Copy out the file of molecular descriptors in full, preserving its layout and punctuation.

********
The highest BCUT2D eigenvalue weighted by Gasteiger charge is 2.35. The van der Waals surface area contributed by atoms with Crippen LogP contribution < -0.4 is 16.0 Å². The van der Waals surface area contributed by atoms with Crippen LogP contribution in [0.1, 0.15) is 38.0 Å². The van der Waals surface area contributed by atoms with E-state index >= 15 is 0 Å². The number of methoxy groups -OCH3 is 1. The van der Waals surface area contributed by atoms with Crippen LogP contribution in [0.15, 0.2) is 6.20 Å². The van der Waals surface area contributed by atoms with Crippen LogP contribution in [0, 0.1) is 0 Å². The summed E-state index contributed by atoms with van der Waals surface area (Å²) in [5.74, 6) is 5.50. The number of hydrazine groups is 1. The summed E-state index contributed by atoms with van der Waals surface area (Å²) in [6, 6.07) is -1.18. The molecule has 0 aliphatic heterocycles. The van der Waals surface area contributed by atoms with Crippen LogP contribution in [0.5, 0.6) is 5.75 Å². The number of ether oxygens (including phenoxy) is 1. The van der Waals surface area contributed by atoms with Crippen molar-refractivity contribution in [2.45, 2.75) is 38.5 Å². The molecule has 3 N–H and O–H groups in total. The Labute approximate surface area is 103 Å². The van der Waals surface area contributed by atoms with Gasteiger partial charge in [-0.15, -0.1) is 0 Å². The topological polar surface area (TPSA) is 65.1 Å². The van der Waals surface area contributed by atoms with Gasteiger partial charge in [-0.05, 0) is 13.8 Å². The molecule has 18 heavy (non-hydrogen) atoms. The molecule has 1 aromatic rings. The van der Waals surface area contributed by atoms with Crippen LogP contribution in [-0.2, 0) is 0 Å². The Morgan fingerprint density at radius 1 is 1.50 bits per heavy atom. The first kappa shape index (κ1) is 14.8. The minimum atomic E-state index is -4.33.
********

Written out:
The highest BCUT2D eigenvalue weighted by Gasteiger charge is 2.35. The van der Waals surface area contributed by atoms with Crippen LogP contribution < -0.4 is 16.0 Å². The van der Waals surface area contributed by atoms with Crippen LogP contribution in [0.1, 0.15) is 38.0 Å². The van der Waals surface area contributed by atoms with E-state index >= 15 is 0 Å². The number of methoxy groups -OCH3 is 1. The van der Waals surface area contributed by atoms with Crippen LogP contribution in [0.15, 0.2) is 6.20 Å². The van der Waals surface area contributed by atoms with Crippen LogP contribution in [0, 0.1) is 0 Å². The summed E-state index contributed by atoms with van der Waals surface area (Å²) in [5.74, 6) is 5.50. The number of hydrazine groups is 1. The summed E-state index contributed by atoms with van der Waals surface area (Å²) in [6, 6.07) is -1.18. The molecule has 0 aliphatic heterocycles. The van der Waals surface area contributed by atoms with Crippen LogP contribution in [0.5, 0.6) is 5.75 Å². The number of ether oxygens (including phenoxy) is 1. The van der Waals surface area contributed by atoms with Crippen molar-refractivity contribution in [2.45, 2.75) is 38.5 Å². The molecule has 3 N–H and O–H groups in total. The Labute approximate surface area is 103 Å². The van der Waals surface area contributed by atoms with Gasteiger partial charge in [-0.15, -0.1) is 0 Å². The topological polar surface area (TPSA) is 65.1 Å². The van der Waals surface area contributed by atoms with Gasteiger partial charge in [-0.05, 0) is 13.8 Å². The molecule has 18 heavy (non-hydrogen) atoms. The molecule has 1 aromatic rings. The van der Waals surface area contributed by atoms with Crippen LogP contribution in [-0.2, 0) is 0 Å². The Morgan fingerprint density at radius 1 is 1.50 bits per heavy atom. The first kappa shape index (κ1) is 14.8. The minimum atomic E-state index is -4.33.